Although it may not be apparent at first glance, there are significant similarities between Canada’s west coast and the swamps of Louisiana. Both are damp, mist-shrouded places where mystery is an almost palpable presence, where the world seems somehow older and utterly indifferent to human foibles.
Which may, in part, explain why “Ride,” the debut disc from Vancouver’s The Blue Voodoo, sounds as though it was recorded under the same hoodoo moon that shines on the swamps.
The Blue Voodoo are a trio; Rick Dalgarno contributes guitars, dobro, bass, and harmonica, Ted Tosoff handles guitars and bass, and Chris Weekes accounts for percussion and djembe. All three take turns at vocals, while various guests contribute fiddle, accordion, violin, mandolin, and harmonica.
Almost all of the instrumentation on “Ride” is acoustic, including the aforementioned percussion (in other words, don’t take that as a fancy word for drummer). It’s all mixed into a cheerfully inclusive gumbo with the result an utterly unique sound. The roots are in the blues, but this is by no means another collection of tired riffs shoehorned into a twelve-bar structure. There’s country and Cajun in there too, and the boys aren’t at all afraid to borrow the tunefulness of pop where appropriate.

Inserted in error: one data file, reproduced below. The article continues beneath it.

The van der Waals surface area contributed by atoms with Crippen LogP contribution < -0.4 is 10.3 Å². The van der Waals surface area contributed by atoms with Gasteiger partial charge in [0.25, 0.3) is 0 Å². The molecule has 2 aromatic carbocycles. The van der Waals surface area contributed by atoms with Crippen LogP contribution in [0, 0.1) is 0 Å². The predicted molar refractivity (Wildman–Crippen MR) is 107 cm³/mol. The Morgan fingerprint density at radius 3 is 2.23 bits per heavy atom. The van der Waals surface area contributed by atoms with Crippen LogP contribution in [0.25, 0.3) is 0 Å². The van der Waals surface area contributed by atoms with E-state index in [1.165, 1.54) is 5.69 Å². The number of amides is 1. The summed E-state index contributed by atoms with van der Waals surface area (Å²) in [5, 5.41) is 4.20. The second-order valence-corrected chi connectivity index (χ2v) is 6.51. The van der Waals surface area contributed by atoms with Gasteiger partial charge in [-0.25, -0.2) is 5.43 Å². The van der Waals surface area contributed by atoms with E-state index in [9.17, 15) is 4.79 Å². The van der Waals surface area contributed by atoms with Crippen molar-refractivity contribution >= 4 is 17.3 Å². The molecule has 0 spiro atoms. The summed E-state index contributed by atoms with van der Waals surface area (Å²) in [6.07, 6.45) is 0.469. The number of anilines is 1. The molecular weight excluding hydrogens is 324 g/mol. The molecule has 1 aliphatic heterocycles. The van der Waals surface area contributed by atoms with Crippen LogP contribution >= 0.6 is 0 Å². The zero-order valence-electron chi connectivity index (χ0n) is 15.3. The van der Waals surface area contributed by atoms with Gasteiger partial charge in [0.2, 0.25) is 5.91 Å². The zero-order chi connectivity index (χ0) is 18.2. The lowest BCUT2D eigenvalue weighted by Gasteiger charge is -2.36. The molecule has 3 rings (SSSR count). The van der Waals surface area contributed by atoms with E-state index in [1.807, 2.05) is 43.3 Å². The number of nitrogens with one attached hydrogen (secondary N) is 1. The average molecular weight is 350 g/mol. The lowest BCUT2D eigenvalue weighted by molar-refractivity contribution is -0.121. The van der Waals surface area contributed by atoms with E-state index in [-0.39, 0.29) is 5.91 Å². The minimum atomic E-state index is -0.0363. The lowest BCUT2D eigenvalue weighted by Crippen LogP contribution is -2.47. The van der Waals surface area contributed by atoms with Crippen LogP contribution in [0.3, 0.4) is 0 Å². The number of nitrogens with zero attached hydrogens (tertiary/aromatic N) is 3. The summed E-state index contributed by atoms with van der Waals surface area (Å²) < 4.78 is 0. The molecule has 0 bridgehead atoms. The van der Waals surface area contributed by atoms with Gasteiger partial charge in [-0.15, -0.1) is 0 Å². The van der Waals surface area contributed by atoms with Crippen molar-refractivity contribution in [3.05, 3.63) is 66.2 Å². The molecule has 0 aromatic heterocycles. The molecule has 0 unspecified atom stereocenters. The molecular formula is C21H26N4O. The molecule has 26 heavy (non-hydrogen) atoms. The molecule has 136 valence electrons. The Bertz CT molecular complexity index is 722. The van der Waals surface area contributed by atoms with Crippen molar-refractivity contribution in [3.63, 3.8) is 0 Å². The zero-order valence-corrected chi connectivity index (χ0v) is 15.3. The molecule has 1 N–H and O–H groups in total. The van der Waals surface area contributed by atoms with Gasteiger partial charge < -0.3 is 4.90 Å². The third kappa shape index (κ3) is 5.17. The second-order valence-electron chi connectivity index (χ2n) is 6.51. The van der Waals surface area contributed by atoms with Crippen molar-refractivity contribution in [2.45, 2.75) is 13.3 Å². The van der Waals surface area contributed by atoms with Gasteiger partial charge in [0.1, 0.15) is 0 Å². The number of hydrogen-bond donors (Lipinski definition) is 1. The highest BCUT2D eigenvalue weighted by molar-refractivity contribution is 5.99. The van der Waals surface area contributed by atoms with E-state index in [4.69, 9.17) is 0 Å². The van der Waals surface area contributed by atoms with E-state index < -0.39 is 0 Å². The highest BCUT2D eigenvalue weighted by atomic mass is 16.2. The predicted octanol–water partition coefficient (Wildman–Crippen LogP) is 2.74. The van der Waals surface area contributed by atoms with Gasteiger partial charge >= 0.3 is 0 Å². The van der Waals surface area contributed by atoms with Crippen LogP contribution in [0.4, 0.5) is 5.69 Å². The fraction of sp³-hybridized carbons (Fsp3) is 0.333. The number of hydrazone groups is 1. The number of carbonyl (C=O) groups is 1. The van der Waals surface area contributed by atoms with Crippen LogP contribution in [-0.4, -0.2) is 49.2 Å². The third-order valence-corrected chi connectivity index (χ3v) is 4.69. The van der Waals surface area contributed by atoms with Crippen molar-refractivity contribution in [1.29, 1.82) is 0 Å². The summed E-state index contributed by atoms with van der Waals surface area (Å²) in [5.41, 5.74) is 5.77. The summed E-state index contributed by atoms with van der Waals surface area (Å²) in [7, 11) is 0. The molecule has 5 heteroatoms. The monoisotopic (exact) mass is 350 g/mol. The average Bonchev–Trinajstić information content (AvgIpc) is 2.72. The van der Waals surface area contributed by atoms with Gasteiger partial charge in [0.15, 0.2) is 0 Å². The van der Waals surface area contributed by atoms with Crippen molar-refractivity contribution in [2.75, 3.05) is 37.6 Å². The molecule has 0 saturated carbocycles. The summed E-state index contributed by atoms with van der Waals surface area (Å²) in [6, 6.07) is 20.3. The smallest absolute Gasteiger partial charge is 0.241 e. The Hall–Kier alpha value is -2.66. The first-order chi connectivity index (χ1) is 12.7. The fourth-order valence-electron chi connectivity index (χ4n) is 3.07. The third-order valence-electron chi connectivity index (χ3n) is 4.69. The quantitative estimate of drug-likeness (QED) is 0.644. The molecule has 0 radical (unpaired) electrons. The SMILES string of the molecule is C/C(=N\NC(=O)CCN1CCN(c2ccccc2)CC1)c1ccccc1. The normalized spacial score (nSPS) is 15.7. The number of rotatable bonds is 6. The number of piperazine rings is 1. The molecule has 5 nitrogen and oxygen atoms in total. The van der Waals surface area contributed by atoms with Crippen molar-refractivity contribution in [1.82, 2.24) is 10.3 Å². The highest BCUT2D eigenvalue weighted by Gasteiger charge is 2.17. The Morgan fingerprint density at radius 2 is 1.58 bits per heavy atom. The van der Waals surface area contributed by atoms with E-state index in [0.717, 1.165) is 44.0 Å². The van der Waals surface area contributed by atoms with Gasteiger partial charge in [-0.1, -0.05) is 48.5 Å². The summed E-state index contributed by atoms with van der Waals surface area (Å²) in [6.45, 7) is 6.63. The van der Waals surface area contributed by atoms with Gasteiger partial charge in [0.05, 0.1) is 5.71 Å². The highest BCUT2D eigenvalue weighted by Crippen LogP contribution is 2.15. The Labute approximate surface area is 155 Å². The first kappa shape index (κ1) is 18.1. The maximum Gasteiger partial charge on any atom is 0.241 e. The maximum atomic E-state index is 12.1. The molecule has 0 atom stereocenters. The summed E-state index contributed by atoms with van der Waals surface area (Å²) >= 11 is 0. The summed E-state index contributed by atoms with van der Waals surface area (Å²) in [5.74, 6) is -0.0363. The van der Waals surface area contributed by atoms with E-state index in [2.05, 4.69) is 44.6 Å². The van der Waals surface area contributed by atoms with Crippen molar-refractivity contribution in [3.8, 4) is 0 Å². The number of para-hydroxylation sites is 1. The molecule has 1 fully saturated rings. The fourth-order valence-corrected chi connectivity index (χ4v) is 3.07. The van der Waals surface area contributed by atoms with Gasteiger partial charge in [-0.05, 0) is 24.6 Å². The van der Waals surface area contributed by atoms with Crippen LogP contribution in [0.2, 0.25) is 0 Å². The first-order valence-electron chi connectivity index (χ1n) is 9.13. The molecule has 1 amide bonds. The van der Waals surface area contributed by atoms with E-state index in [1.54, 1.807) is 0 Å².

Songwriting seems to be a collaborative effort, as no individual writing credits are provided. The tunes, most in a darker vein, flirt with the line between damnation and salvation, between desperation and a longing for grace. There are shades of Tom Waits here (or, better, Frank Morey), as evidenced in such lines as “I’ve got enough tequila in me to knock on her door / But after that I couldn’t do much more.” They’re songs from society’s underbelly, the territory of life’s losers who wish but don’t dare hope for redemption. Yet there’s hope, if only of a qualified sort; the disc’s closer, “South of orleans (shine on)”, with its anthemic refrain, doesn’t quite guarantee better days to come but at least holds the promise that tomorrow’s tale is yet to be written.
Arrangements, again credited to all involved, combine the kind of hooks that seem to sink deeper with each listen with intelligent allocation of resources, from the haunting strains of violin to the melancholy accordion. Mr. Weekes’ innovative percussion is an integral element in the musical tapestry, and Mr. Dalgarno’s guitar work is exemplary; witness his solo of breathtaking facility on “Bad News,” the tune closest to a straight blues, and the Spanish accents he employs to wonderful effect on “Blue Latin Moon.”
By no means a blues disc, there’s nonetheless much for blues fans to like here, and fans of either Tom Waits or his anointed successor, Frank Morey, will love it. All in all a top-notch effort, well worth seeking out.
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